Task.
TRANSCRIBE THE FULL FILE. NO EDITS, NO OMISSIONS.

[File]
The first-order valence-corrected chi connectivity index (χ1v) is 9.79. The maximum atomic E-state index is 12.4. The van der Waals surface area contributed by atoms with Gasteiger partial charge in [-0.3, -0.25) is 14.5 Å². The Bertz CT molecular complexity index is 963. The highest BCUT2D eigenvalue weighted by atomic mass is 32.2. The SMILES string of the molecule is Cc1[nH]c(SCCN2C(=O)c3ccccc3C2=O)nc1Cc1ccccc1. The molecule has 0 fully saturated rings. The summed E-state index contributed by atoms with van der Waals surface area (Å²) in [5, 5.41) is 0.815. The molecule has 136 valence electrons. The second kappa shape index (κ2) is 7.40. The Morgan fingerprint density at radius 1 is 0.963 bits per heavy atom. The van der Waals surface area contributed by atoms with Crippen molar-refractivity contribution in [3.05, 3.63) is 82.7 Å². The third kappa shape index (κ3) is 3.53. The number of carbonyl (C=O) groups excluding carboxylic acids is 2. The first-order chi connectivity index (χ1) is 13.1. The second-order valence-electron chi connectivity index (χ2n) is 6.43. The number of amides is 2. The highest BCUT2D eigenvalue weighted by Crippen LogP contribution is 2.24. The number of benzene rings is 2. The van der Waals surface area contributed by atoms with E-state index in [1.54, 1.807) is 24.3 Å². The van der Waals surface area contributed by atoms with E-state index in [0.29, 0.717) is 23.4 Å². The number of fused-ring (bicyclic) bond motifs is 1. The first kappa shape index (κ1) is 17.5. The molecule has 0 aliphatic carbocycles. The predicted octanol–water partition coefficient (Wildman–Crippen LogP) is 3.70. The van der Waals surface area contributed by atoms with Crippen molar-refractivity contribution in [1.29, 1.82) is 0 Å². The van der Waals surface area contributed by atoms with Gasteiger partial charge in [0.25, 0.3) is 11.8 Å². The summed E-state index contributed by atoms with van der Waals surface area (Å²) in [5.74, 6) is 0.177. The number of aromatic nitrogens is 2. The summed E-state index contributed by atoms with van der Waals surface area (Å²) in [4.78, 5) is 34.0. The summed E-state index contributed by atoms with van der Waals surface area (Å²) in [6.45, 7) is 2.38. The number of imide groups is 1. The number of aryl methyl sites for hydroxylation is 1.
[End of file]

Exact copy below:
The first-order valence-corrected chi connectivity index (χ1v) is 9.79. The maximum atomic E-state index is 12.4. The van der Waals surface area contributed by atoms with Gasteiger partial charge in [-0.3, -0.25) is 14.5 Å². The Bertz CT molecular complexity index is 963. The highest BCUT2D eigenvalue weighted by atomic mass is 32.2. The SMILES string of the molecule is Cc1[nH]c(SCCN2C(=O)c3ccccc3C2=O)nc1Cc1ccccc1. The molecule has 0 fully saturated rings. The summed E-state index contributed by atoms with van der Waals surface area (Å²) in [5, 5.41) is 0.815. The molecule has 136 valence electrons. The second kappa shape index (κ2) is 7.40. The Morgan fingerprint density at radius 1 is 0.963 bits per heavy atom. The van der Waals surface area contributed by atoms with Crippen molar-refractivity contribution in [3.05, 3.63) is 82.7 Å². The third kappa shape index (κ3) is 3.53. The number of carbonyl (C=O) groups excluding carboxylic acids is 2. The first-order chi connectivity index (χ1) is 13.1. The second-order valence-electron chi connectivity index (χ2n) is 6.43. The number of amides is 2. The highest BCUT2D eigenvalue weighted by Crippen LogP contribution is 2.24. The number of benzene rings is 2. The van der Waals surface area contributed by atoms with E-state index in [1.54, 1.807) is 24.3 Å². The van der Waals surface area contributed by atoms with E-state index in [0.29, 0.717) is 23.4 Å². The number of fused-ring (bicyclic) bond motifs is 1. The first kappa shape index (κ1) is 17.5. The molecule has 0 aliphatic carbocycles. The predicted octanol–water partition coefficient (Wildman–Crippen LogP) is 3.70. The van der Waals surface area contributed by atoms with Crippen molar-refractivity contribution in [1.29, 1.82) is 0 Å². The van der Waals surface area contributed by atoms with Gasteiger partial charge in [0.25, 0.3) is 11.8 Å². The summed E-state index contributed by atoms with van der Waals surface area (Å²) in [5.74, 6) is 0.177. The number of aromatic nitrogens is 2. The summed E-state index contributed by atoms with van der Waals surface area (Å²) in [4.78, 5) is 34.0. The summed E-state index contributed by atoms with van der Waals surface area (Å²) in [6.45, 7) is 2.38. The number of imide groups is 1. The number of aryl methyl sites for hydroxylation is 1.